In this week’s Success Newsletter, I would like to reveal the way that one policeman’s act of humility and courage by ‘taking a knee’ transformed a protest and ended in everyone praying together. You can also watch the video below.
First a quick update:
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How To Adapt To Tumultuous Change & Uncertainty Now
The entire world is experiencing dramatic and tumultuous change as a result of Covid-19 and protests. There is extreme uncertainty. How can you successfully adapt to the change? Watch my video and also learn how to deal with the accompanying emotions – sadness, sorrow, grief, fear and anxiety
Now, let’s talk about the way that one policeman’s act of humility and courage transformed a protest and ended in everyone praying together.
I witnessed a video that made me cry, of an incident in Fort Worth Texas.
The protest the night before had ended with anger, tear gas, smoke, and flash bombs.
On this evening, police were again lined up on one side, and protesters on the other side; the physical distance between them symbolized the divide that exists in so many cities right now.
The situation was tense and volatile.
Protesters started to kneel together on the street and cried out, “Just take a knee.”
Moments passed when a policeman walked out in the divide, toward the protesters. He stopped halfway, and then he suddenly got down on one knee. Within a second, there were so many loud screams ringing out as the protesters went running to him, and they, too, got down on their knees and hugged the policeman.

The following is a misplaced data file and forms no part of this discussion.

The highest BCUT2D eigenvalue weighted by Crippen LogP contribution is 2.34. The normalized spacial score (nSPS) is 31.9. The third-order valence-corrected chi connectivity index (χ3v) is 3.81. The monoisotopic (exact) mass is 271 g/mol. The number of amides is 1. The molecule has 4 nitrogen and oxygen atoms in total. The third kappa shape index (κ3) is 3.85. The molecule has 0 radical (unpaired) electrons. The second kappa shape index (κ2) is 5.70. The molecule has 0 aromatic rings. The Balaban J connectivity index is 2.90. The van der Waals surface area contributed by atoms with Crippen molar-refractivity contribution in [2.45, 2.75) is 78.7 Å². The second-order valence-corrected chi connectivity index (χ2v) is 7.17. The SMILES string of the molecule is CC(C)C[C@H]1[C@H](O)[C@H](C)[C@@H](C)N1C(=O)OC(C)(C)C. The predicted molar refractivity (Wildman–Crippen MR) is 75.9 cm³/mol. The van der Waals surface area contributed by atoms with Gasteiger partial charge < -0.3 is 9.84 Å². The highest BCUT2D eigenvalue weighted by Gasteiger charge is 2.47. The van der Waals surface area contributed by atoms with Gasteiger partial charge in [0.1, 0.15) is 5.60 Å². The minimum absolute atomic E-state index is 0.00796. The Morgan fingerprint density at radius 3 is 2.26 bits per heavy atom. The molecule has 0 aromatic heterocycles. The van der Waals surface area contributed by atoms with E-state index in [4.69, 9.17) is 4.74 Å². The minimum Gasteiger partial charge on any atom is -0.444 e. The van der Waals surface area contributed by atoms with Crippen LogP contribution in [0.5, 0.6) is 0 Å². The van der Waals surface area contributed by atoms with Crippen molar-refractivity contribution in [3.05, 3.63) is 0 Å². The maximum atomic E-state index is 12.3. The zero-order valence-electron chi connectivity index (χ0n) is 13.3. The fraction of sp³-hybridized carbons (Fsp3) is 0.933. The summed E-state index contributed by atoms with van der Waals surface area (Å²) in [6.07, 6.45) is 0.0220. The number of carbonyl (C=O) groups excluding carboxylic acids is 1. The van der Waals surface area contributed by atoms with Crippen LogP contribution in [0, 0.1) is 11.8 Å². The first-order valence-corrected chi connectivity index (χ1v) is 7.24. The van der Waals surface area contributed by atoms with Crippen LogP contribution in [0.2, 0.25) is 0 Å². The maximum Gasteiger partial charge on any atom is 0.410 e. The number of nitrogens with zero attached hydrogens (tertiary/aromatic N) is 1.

The gap and divide between them shrank and then dissolved. Protesters and police were hugging.
The choice by one man in a uniform to go down on one knee transformed everyone.
I believe that this police officer David Yancey’s actions were heroic, and they reflect what Admiral William H. McRaven, in his commencement address to MIT Friday, May 29, 2020, cited as the 6 traits needed to become the hero we all need right now.
1. Moral Courage
It takes courage to act in spite of fear, danger or pain. Moral courage, though, is the choice to act to do the right thing in spite of painful consequences for oneself as a result of doing what is morally right.
This officer, David Yancey, couldn’t predict what would happen or the way that his fellow officers might respond when he decided to ‘take a knee.’ In his heart, he knew what is right and wrong, and what was the right action to take. He said, he viewed the gesture as a “symbol of trust and unity.”
“You must summon the courage to fight and fight hard for your convictions…Speaking the truth can be dangerous at times.” – Admiral William H. McRaven
Humility is the opposite to arrogance, entitlement, and superiority. Humility refers to being willing to say, ‘I don’t have all the answers…I am not superior to others…I am willing to listen, and I seek to understand others…I don’t need to be right every time – I choose peace and being happy over being right.’
This officer and those that joined him to go down on one knee humbled themselves before the protesters. Their act of humility softened the hearts of the protesters and dissolved the divide.
Perseverance is persistence in doing something despite difficulty or delay in achieving success. Persevering implies you do not give up in the face of obstacles. Instead you are tenacious, and you persist until the very end, even if it is extremely difficult or painful.